Sanctions have one certain effect: they cause economic pain. But they rarely change any government’s policies in ways demanded by the U.S. Highly publicized evil has not been remedied.
For instance, communism continues to reign in Cuba, 60 years after the first U.S. economic embargo was imposed. In Sudan, political revolution arrived only after Washington had lifted most of its sanctions. Venezuela’s Nicolas Maduro survives despite the Trump administration’s attempt to destroy their already desolate economy. Sanctions helped convince Iran to negotiate, but the Trump administration’s decision to abandon the agreement then reached and reinstitute sanctions led Iran to revive its nuclear program, target Gulf shipping, and attack Saudi oil facilities. Russia has yet to surrender Crimea or exit Ukraine. North Korea appears to be preparing to restart missile and nuclear testing. Years of sanctions did not stop Syria’s government from waging a brutal campaign to suppress multiple insurgents. Legislators assume that the sanctions will pressure the country in question to change courses, which increasingly seems to be a preternatural optimistic stance.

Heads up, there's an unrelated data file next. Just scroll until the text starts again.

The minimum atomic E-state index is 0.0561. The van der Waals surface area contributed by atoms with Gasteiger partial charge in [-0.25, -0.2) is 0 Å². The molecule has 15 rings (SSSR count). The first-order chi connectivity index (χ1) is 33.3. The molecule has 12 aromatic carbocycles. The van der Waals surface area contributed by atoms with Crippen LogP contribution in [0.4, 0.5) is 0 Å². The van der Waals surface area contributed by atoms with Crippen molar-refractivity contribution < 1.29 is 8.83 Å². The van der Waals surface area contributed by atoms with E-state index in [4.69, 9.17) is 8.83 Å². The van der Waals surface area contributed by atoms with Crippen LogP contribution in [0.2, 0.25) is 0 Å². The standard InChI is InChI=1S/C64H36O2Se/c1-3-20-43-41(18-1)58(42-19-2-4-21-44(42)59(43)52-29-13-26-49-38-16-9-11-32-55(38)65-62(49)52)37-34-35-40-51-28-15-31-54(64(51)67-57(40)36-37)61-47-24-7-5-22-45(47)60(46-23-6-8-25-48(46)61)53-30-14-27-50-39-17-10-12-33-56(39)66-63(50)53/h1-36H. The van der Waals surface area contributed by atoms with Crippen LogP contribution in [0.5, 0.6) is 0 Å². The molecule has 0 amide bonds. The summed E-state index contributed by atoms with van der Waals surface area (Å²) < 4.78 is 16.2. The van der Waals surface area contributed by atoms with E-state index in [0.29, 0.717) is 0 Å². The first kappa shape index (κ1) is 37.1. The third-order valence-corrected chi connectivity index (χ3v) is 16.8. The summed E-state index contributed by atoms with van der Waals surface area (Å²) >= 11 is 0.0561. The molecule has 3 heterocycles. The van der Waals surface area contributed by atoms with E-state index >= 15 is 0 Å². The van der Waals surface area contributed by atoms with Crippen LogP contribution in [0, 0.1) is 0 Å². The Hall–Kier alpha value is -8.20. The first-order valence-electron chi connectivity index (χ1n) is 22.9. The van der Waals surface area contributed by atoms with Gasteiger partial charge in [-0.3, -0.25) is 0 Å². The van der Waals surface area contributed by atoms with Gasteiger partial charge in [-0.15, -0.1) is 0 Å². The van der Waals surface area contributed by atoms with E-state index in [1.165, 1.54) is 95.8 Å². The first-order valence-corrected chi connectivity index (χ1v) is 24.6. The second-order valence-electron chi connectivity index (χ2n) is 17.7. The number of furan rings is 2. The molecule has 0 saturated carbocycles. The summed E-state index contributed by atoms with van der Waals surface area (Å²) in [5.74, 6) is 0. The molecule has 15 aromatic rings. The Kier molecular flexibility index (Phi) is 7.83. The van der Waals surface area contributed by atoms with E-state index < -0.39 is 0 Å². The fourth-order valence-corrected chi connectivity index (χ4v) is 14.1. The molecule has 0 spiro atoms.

Broad, society‐wide sanctions do not generally work because they hit the wrong people. Governments and well‐connected elites tend to manipulate controls to their benefit. Banning commerce may leave regimes with less funds, but they almost always put their ambitions before their people’s needs. And no government, including the U.S., would trade away perceived national interests for cash, absent the threat of immediate collapse. Prohibiting the sale of U.S. products—other than, say, technologies put to particularly nefarious purposes—sometimes hurts Americans as much, if not more than foreigners.
Narrow‐targeted penalties have the moral advantage of hitting alleged miscreants and their supporters. But what dictator will abandon nationalistic policies because he or she no longer can visit or bank in America? What dictator’s ally will oust his or her patron to maintain access to a vacation home or commercial opportunity?
The legislation moving through Congress will achieve little. The measures mandate reports on Xinjiang, a worthwhile objective but already covered by the State Department as part of its annual human rights report.